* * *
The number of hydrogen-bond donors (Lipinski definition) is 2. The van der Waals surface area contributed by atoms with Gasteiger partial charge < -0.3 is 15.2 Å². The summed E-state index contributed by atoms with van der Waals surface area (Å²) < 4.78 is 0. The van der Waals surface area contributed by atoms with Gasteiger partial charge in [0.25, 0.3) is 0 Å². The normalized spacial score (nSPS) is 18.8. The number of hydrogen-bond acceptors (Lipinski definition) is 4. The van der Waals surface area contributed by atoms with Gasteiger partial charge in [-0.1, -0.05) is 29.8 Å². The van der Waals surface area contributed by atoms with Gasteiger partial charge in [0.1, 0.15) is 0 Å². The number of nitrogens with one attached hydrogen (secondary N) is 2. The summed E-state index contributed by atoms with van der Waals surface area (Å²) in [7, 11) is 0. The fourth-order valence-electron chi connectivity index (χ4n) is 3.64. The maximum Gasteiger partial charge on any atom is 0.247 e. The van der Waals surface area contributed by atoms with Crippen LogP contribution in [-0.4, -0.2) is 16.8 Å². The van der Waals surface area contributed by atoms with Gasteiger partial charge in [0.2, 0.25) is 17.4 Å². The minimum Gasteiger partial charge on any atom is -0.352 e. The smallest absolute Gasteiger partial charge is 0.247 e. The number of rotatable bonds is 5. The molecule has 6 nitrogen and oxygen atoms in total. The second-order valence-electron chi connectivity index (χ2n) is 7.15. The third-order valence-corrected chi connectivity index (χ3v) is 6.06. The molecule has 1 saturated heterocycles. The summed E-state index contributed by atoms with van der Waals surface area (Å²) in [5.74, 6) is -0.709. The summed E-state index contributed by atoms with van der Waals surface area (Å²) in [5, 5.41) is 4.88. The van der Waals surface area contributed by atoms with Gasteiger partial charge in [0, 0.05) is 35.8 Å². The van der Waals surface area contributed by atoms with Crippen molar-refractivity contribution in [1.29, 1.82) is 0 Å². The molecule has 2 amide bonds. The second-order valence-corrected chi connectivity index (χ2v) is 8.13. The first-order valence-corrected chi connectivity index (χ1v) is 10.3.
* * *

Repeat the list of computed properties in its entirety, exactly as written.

The number of hydrogen-bond donors (Lipinski definition) is 2. The van der Waals surface area contributed by atoms with Gasteiger partial charge < -0.3 is 15.2 Å². The summed E-state index contributed by atoms with van der Waals surface area (Å²) < 4.78 is 0. The van der Waals surface area contributed by atoms with Gasteiger partial charge in [0.25, 0.3) is 0 Å². The normalized spacial score (nSPS) is 18.8. The number of hydrogen-bond acceptors (Lipinski definition) is 4. The van der Waals surface area contributed by atoms with Gasteiger partial charge in [-0.1, -0.05) is 29.8 Å². The van der Waals surface area contributed by atoms with Gasteiger partial charge in [0.1, 0.15) is 0 Å². The number of nitrogens with one attached hydrogen (secondary N) is 2. The summed E-state index contributed by atoms with van der Waals surface area (Å²) in [7, 11) is 0. The fourth-order valence-electron chi connectivity index (χ4n) is 3.64. The maximum Gasteiger partial charge on any atom is 0.247 e. The van der Waals surface area contributed by atoms with Crippen LogP contribution in [-0.4, -0.2) is 16.8 Å². The van der Waals surface area contributed by atoms with Gasteiger partial charge in [0.2, 0.25) is 17.4 Å². The minimum Gasteiger partial charge on any atom is -0.352 e. The smallest absolute Gasteiger partial charge is 0.247 e. The number of rotatable bonds is 5. The molecule has 6 nitrogen and oxygen atoms in total. The second-order valence-electron chi connectivity index (χ2n) is 7.15. The third-order valence-corrected chi connectivity index (χ3v) is 6.06. The molecule has 1 saturated heterocycles. The summed E-state index contributed by atoms with van der Waals surface area (Å²) in [5.74, 6) is -0.709. The summed E-state index contributed by atoms with van der Waals surface area (Å²) in [5, 5.41) is 4.88. The van der Waals surface area contributed by atoms with Gasteiger partial charge in [0, 0.05) is 35.8 Å². The van der Waals surface area contributed by atoms with Crippen molar-refractivity contribution in [1.29, 1.82) is 0 Å². The molecule has 2 amide bonds. The second-order valence-corrected chi connectivity index (χ2v) is 8.13. The first-order valence-corrected chi connectivity index (χ1v) is 10.3.